I’m placing this blog on haitus as I prepare for what’s next.

In the meantime, here’s some food for thought.


Ed Glaser in the The Boston Globe:

We must weigh the environmental benefits from shipping less food against the environmental costs of producing and storing local food in a state that doesn’t exactly have ideal conditions for every kind of produce. One recent UK report found that the greenhouse gas emissions involved in eating English tomatoes were about three times as high as eating Spanish tomatoes. The extra energy and fertilizer involved in producing tomatoes in chilly England overwhelmed the benefits of less shipping. Even New Zealand lamb produced less greenhouse gases than English lamb. Berkeley graduate student Steven Sexton estimates that an American switch to more local corn production would require 35 percent more fertilizer and 22.8 percent more energy.

David Streitfeld and Christine Haughney on Jeff Bezos in the Times:

No one, apparently including Mr. Bezos himself, seems to know what he intends to do with that fabled newspaper. This is, after all, a man who once said the quality he most wanted in a wife was the ability to spring him from a third-world prison. He can probably be counted on to think unpredictably.

What more could a guy want?

Language changes, and so must we. But I’ll reserve use of the word “impact” for the astronomer, the jackhammerer, and the dentist.

A fascinating look inside the new Tesla factory.

From The Kickstarter Blog:

In 1713, Alexander Pope set out to translate 15,693 lines of ancient Greek poetry into English. It took five long years to get the six volumes right, but the result was worth the wait: a translation of Homer’s Iliad that endures to this day. How did Pope go about getting this project off the ground? Turns out he kind of Kickstarted it.

Hugo Lindgren writing for the Times:

Ideas, in a sense, are overrated. Of course, you need good ones, but at this point in our supersaturated culture, precious few are so novel that nobody else has ever thought of them before. It’s really about where you take the idea, and how committed you are to solving the endless problems that come up in the execution.

An excellent essay throughout.

NPR listens to some fascinating excerpts from newly released Supreme Court audio recordings going back to 1955. The clip from Roe vs. Wade is especially interesting.

Tim Kreider on quietude:

“I’m not going to leave the Quiet Car,” I told him, “but since it’s bothering you, I will move to another seat.” He thanked me very courteously, as did the woman in front of me. “It really was quite loud,” she whispered.

When the train came to my stop I had to walk by his seat again on my way out. “Glad we could come to a peaceful coexistence,” I said as I passed. He raised a finger to stay me a moment. “There are no conflicts of interest,” he pronounced, “between rational men.” This sounded like a questionable proposition to me, but I appreciated the conciliatory gesture. The quote turns out to be from Ayn Rand. I told you we talked like this in the Quiet Car.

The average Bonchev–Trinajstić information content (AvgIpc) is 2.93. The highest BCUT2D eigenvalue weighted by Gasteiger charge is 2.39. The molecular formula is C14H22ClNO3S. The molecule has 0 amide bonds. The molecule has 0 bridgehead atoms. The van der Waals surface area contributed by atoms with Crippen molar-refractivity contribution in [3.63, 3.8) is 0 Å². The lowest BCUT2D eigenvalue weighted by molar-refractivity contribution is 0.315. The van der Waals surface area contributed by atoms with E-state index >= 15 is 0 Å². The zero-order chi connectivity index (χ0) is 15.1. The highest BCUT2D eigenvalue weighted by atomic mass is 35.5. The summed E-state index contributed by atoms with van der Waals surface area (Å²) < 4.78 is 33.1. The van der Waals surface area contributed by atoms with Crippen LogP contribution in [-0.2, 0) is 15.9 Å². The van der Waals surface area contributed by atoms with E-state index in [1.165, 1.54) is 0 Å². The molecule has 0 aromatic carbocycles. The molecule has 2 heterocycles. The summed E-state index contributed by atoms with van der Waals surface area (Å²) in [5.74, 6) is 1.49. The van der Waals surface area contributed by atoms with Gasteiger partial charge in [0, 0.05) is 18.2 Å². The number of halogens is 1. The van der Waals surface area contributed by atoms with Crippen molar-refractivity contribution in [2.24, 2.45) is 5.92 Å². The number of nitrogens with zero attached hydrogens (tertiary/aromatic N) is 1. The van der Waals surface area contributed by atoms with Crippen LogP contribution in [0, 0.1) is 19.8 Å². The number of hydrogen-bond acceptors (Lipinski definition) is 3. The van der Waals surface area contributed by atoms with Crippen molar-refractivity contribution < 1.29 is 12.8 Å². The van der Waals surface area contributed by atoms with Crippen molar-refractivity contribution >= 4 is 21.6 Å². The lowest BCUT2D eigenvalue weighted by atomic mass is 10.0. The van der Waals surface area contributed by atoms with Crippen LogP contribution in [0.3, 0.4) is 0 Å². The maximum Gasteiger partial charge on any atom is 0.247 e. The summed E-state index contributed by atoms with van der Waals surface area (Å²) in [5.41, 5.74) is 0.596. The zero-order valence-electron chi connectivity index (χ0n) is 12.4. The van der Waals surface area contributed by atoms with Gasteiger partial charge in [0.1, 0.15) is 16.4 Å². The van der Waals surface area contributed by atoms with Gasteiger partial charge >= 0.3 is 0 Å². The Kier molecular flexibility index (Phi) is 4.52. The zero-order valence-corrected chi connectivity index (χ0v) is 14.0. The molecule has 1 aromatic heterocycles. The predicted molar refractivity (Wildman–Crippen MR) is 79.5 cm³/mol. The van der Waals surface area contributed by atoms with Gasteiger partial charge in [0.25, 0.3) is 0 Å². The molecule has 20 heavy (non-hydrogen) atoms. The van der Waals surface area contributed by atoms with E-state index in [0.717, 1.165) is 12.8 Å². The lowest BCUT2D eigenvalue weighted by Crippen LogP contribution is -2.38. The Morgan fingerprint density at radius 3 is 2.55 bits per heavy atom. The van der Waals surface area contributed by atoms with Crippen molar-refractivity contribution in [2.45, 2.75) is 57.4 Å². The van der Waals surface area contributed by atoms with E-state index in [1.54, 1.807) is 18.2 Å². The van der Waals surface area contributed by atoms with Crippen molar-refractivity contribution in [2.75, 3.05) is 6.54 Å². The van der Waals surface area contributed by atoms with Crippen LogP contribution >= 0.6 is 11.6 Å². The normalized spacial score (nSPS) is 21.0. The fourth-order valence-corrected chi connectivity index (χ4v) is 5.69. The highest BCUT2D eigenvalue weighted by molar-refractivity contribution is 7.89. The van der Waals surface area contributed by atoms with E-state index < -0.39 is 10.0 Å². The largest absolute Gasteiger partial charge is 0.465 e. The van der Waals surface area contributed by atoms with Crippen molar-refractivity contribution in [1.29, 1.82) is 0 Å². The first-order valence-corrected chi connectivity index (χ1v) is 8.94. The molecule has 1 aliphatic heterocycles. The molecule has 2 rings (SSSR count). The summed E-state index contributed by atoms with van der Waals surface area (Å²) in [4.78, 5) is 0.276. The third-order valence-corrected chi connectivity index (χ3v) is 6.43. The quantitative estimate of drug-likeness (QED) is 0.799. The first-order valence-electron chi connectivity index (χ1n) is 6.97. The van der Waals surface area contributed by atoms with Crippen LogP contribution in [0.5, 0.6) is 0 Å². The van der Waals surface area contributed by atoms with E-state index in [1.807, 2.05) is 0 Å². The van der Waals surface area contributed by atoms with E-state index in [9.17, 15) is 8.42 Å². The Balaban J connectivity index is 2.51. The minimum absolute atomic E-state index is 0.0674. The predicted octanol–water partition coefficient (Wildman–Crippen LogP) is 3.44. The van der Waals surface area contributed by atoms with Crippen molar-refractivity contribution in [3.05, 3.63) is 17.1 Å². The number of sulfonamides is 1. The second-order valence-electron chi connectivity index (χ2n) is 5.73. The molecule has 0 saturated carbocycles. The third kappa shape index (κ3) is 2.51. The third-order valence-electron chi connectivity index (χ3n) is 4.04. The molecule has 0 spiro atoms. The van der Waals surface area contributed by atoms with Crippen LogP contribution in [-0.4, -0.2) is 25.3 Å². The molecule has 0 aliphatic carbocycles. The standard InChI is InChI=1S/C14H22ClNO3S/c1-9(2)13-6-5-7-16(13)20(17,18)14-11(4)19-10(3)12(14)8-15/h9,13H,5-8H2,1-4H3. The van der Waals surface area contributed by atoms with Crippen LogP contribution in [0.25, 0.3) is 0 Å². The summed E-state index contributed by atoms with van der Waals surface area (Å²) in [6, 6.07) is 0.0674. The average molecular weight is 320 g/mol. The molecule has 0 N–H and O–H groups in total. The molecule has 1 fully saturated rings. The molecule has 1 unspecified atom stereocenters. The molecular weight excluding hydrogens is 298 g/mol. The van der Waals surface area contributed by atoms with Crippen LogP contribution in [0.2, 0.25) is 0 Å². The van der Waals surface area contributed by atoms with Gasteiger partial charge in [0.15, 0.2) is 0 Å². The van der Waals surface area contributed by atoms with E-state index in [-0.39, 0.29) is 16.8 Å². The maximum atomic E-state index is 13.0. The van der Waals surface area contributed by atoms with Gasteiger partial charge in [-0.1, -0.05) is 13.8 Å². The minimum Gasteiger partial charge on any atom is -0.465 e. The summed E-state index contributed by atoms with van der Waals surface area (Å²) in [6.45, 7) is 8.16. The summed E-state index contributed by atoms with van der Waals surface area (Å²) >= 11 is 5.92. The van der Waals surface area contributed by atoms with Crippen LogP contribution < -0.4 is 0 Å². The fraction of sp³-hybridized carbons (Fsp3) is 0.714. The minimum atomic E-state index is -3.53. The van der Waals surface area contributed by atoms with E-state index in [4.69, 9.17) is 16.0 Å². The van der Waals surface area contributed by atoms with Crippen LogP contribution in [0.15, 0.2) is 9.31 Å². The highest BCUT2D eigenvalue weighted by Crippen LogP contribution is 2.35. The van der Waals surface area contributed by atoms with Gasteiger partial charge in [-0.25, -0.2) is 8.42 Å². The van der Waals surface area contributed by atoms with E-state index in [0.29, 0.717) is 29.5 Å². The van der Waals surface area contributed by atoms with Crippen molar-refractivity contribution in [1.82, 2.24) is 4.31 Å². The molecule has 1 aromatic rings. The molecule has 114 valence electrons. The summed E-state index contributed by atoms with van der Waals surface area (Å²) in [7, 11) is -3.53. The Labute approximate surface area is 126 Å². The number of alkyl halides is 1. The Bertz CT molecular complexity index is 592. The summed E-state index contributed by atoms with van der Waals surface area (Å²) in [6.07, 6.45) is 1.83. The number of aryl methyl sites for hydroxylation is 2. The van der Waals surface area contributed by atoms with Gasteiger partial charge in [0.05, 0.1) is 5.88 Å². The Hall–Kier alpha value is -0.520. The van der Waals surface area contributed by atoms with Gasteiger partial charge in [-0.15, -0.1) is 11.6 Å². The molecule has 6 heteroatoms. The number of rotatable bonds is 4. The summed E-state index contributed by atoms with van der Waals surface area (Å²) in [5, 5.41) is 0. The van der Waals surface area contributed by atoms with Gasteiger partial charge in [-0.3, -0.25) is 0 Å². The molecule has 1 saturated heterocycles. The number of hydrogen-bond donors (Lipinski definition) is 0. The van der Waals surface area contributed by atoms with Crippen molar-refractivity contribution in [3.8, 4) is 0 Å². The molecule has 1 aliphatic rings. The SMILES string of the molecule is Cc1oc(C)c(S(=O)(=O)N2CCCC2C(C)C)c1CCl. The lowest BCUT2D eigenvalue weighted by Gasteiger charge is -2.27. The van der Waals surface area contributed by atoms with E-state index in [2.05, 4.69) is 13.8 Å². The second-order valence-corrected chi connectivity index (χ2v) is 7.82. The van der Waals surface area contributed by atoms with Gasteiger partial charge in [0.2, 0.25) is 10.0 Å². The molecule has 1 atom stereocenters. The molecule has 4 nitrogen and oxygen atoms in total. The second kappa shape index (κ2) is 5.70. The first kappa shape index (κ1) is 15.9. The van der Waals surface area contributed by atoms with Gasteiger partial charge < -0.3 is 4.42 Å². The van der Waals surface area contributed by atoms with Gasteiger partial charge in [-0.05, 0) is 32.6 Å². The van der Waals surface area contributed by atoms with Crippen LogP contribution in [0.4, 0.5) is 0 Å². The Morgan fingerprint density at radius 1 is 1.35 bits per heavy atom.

[via Kottke]

Is this the main reason we don’t have better mass transit in the U.S.?

American taxpayers will shell out many times what their counterparts in developed cities in Europe and Asia would pay. In the case of the Second Avenue line and other new rail infrastructure in New York City, they may have to pay five times as much.

Amtrak is just as bad. Its $151 billion master plan for basic high-speed rail service in the Northeast corridor is more expensive than Japan’s planned magnetic levitating train line between Tokyo and Osaka, most of which is to be buried deep underground, with tunnels through the Japan Alps and beneath its densest cities.

An interesting fact that’s mostly shoehorned into this David Brooks article:

Robert Oprisko of Butler University found that half of the jobs in university political science programs went to graduates of the top 11 schools. That is to say, if you have a Ph.D. from Harvard, Stanford, Princeton and so on, your odds of getting a job are very good. If you earned your degree from one of the other 100 degree-granting universities, your odds are not. These other 100 schools don’t even want to hire the sort of graduates they themselves produce. They want the elite credential.

[via MR]

Simon Schama on Ian Fleming and British spy writers:

What these hoary pensioners all have in common is the talent to send up Britishness even as they affectionately rejoice in it. On this side of the pond (with the honorable exceptions of Stephen Colbert, Jon Stewart, and The Onion), you don’t dare celebrate America by mocking it. In Britain, where during the Olympics the queen became the latest of the Bond girls to surrender to the gentle joke, it’s virtually a patriotic obligation.

I didn’t plan on posting two look-at-America-through-British-media links today, but so it goes.

James Parker in this issue of The Atlantic on the appeals of Downton Abbey:

Americans eat this stuff up, of course. Why wouldn’t they? Class in America is not the ancient, neurotic, and quasi-magical apparatus that it is in Britain… Class in America is a greasy pole: you go up, you go down.

The first season was quite good, but the second did go too heavy on the soap.

Brown faculty and students crack the code Roger Williams used for marginalia. Fascinating.